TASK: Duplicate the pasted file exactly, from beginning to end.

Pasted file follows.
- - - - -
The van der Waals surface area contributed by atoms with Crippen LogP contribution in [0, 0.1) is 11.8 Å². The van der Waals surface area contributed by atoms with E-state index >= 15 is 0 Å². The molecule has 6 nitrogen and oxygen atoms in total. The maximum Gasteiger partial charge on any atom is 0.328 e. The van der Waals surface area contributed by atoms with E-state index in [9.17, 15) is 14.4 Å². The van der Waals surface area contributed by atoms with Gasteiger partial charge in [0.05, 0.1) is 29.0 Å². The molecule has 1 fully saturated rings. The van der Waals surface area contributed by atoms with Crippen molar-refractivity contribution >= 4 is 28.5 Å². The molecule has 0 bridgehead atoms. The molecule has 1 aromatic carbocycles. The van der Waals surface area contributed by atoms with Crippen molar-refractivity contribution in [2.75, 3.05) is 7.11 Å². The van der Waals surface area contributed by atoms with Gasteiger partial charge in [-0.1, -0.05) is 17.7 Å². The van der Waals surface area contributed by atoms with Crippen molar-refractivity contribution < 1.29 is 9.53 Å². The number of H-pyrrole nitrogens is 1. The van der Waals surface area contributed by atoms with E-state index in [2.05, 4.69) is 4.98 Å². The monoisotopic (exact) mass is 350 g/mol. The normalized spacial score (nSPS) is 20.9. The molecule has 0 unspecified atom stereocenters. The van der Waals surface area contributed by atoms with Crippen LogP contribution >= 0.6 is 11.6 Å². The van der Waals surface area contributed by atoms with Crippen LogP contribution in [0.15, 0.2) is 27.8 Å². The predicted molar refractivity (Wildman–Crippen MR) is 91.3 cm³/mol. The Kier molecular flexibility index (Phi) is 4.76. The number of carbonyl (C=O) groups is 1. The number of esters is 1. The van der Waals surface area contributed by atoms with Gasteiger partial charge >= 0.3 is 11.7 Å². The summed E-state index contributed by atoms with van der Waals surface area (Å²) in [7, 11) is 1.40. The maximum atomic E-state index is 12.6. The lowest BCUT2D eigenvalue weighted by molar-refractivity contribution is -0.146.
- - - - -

The van der Waals surface area contributed by atoms with Crippen LogP contribution in [0, 0.1) is 11.8 Å². The van der Waals surface area contributed by atoms with E-state index >= 15 is 0 Å². The molecule has 6 nitrogen and oxygen atoms in total. The maximum Gasteiger partial charge on any atom is 0.328 e. The van der Waals surface area contributed by atoms with E-state index in [9.17, 15) is 14.4 Å². The van der Waals surface area contributed by atoms with Gasteiger partial charge in [0.05, 0.1) is 29.0 Å². The molecule has 1 fully saturated rings. The van der Waals surface area contributed by atoms with Crippen molar-refractivity contribution >= 4 is 28.5 Å². The molecule has 0 bridgehead atoms. The molecule has 1 aromatic carbocycles. The van der Waals surface area contributed by atoms with Crippen molar-refractivity contribution in [2.75, 3.05) is 7.11 Å². The van der Waals surface area contributed by atoms with Gasteiger partial charge in [-0.1, -0.05) is 17.7 Å². The van der Waals surface area contributed by atoms with Crippen molar-refractivity contribution < 1.29 is 9.53 Å². The number of H-pyrrole nitrogens is 1. The van der Waals surface area contributed by atoms with E-state index in [2.05, 4.69) is 4.98 Å². The monoisotopic (exact) mass is 350 g/mol. The normalized spacial score (nSPS) is 20.9. The molecule has 0 unspecified atom stereocenters. The van der Waals surface area contributed by atoms with Crippen LogP contribution >= 0.6 is 11.6 Å². The van der Waals surface area contributed by atoms with Crippen LogP contribution in [0.15, 0.2) is 27.8 Å². The predicted molar refractivity (Wildman–Crippen MR) is 91.3 cm³/mol. The Kier molecular flexibility index (Phi) is 4.76. The number of carbonyl (C=O) groups is 1. The number of esters is 1. The van der Waals surface area contributed by atoms with Gasteiger partial charge >= 0.3 is 11.7 Å². The summed E-state index contributed by atoms with van der Waals surface area (Å²) in [7, 11) is 1.40. The maximum atomic E-state index is 12.6. The lowest BCUT2D eigenvalue weighted by molar-refractivity contribution is -0.146.